CHURCHES THAT PRAY ARE CHURCHES THAT GROW
BY THOM S. RAINER
The results of a recent survey of almost 600 evangelistic churches surprised us. We found three common methodologies among all of the responses – preaching, prayer, and small groups or Sunday school. The
churches studied were a mix of white-collar, blue-collar, rural, urban, suburban, white, Hispanic, black, Asian, lower-income, upper-income, traditional, contemporary and blended. And even though the evangelistic ministries at these churches are as diverse as the types of churches themselves, the “big three” methodologies are consistent in each of the responses.
We recently devoted several articles to the first methodology – preaching. In the next three articles, we will examine the place of prayer in evangelism.
The survey results
Nearly 70 percent of surveyed churches rated prayer as a major factor in evangelistic success. Except for those churches with attendances of 700 to 999, at least 60 percent of churches in every size category
identified prayer as a major factor.
Interestingly, the strongest responses came from two extremes – the smallest and the largest churches. Since our survey size is too few for small churches, we can’t offer a categorical explanation for their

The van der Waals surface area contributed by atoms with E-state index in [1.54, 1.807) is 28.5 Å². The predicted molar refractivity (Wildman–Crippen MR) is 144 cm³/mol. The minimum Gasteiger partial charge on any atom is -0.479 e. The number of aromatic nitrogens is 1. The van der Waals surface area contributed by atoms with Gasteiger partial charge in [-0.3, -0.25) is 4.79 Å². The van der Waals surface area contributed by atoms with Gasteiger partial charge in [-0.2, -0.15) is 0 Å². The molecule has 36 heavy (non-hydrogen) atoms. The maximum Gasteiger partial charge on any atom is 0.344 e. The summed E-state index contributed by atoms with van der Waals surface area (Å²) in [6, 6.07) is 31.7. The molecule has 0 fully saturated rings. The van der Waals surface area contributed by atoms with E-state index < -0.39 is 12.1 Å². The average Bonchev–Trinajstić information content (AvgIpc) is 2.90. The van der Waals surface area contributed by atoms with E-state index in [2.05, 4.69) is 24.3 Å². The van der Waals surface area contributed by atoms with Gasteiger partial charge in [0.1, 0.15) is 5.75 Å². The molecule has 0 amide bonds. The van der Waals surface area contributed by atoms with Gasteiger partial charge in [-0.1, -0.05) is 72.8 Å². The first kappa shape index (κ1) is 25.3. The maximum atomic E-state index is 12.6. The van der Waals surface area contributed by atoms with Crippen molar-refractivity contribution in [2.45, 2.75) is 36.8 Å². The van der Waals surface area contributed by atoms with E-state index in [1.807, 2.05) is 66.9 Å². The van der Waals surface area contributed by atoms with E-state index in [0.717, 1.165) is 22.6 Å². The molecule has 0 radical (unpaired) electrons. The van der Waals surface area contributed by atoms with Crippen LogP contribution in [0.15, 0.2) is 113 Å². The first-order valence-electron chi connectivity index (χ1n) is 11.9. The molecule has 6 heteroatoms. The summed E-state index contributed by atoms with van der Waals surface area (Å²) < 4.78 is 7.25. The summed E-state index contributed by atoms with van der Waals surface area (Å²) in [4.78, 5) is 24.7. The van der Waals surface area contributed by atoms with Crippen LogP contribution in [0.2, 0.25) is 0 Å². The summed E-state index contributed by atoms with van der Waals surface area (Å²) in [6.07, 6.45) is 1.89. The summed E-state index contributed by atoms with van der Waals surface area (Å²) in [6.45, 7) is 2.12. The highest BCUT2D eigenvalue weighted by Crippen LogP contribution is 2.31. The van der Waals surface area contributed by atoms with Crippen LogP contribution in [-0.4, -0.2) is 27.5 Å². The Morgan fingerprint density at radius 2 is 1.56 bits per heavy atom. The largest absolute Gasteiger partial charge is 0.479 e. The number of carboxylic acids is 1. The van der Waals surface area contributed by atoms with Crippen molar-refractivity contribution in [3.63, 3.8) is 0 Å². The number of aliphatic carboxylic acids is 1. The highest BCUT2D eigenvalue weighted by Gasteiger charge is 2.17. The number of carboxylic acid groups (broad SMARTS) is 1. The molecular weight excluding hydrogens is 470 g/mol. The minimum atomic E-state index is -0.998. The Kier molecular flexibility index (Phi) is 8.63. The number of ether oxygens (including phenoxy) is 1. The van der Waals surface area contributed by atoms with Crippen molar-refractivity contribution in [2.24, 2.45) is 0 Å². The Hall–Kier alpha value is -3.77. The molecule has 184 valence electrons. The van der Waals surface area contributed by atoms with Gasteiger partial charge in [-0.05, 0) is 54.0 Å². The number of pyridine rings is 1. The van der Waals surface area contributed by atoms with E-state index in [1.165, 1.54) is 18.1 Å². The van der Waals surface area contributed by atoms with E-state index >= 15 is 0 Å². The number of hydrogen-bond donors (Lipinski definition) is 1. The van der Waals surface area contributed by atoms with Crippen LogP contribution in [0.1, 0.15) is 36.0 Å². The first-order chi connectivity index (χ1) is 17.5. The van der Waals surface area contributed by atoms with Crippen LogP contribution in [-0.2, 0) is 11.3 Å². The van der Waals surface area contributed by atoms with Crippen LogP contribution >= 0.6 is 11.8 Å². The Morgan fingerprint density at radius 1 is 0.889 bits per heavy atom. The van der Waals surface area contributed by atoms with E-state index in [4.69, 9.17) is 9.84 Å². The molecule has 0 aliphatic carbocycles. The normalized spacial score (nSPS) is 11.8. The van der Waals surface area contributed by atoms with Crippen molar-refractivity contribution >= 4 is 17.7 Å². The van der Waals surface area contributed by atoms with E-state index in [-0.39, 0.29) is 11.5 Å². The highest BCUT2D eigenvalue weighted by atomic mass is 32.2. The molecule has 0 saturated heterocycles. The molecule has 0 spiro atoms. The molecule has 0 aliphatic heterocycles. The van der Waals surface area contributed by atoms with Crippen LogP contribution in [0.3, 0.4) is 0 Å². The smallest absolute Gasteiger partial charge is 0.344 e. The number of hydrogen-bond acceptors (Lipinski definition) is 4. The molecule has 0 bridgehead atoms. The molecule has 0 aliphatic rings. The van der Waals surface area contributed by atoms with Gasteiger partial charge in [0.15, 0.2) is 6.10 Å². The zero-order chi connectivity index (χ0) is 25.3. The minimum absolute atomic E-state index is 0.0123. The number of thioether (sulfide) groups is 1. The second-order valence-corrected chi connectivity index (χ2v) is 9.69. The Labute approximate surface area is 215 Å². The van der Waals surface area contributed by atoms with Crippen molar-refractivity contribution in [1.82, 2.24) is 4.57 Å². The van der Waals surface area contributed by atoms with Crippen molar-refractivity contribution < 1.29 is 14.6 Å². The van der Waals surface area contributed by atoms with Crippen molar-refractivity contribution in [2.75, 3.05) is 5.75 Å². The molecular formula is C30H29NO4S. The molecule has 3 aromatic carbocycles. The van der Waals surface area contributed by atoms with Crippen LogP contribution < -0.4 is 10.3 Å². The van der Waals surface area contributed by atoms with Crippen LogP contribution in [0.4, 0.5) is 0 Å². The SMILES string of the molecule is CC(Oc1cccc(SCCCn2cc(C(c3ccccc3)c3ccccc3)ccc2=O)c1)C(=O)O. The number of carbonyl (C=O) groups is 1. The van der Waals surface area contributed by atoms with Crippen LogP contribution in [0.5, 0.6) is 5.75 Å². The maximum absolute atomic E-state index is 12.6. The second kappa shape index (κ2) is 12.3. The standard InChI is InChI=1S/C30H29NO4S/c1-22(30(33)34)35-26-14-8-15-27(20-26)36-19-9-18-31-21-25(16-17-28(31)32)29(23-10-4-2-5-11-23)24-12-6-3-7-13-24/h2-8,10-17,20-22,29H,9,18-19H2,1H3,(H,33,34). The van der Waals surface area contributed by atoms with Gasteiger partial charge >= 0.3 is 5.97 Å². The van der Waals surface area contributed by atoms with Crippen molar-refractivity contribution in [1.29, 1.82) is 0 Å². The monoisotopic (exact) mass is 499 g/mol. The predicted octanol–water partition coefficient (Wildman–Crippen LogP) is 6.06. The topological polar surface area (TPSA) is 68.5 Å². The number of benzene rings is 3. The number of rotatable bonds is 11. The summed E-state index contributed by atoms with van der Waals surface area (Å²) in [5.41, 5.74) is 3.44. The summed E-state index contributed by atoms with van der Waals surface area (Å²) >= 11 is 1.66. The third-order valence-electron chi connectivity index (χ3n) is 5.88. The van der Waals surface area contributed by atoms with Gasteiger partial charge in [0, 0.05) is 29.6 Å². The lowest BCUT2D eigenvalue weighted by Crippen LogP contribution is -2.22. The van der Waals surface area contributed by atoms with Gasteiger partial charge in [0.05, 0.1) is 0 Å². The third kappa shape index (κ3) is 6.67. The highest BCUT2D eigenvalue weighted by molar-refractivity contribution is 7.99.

responses. However, many of the largest churches have a staff person, full-time or part-time, dedicated to prayer ministries. This focus makes the churches more aware of their need for greater emphasis on prayer.
Church leaders were asked to respond to the statement, “Prayer is foundational to effective evangelism.” More than 80 percent of respondents said that they absolutely agree that prayer is the most important. The number who responded agree, very much agree, or absolutely agree account for more than 98 percent of the churches. Only 1 percent did not agree with the statement.
Earlier surveys by C. Peter Wagner, George Barna, Kirk Hadaway and others discovered a direct correlation between prayer and church growth. Our study confirms their work, but specifically in the area of evangelistic or conversion growth. Whereas the 1960s and 1970s were times of intense interest in methodological approaches to growth, we now see a greater balance, which recognizes spiritual realities such as prayer to the sovereignty of God.
Our research team also asked questions about the implementation of prayer ministries for evangelistic effectiveness. We wanted to know if attitudes result in actions. Church leaders were asked to respond to
the statement; “We are committed to prayer as an essential element of any successful outreach venture.”
We drew two obvious conclusions from the results. First, these evangelistic churches are committed to prayer. Close to 90 percent responded very much agree or absolutely agree to the above-mentioned
statement. Only 1 percent did not agree that their churches were committed to prayer for evangelistic outreach.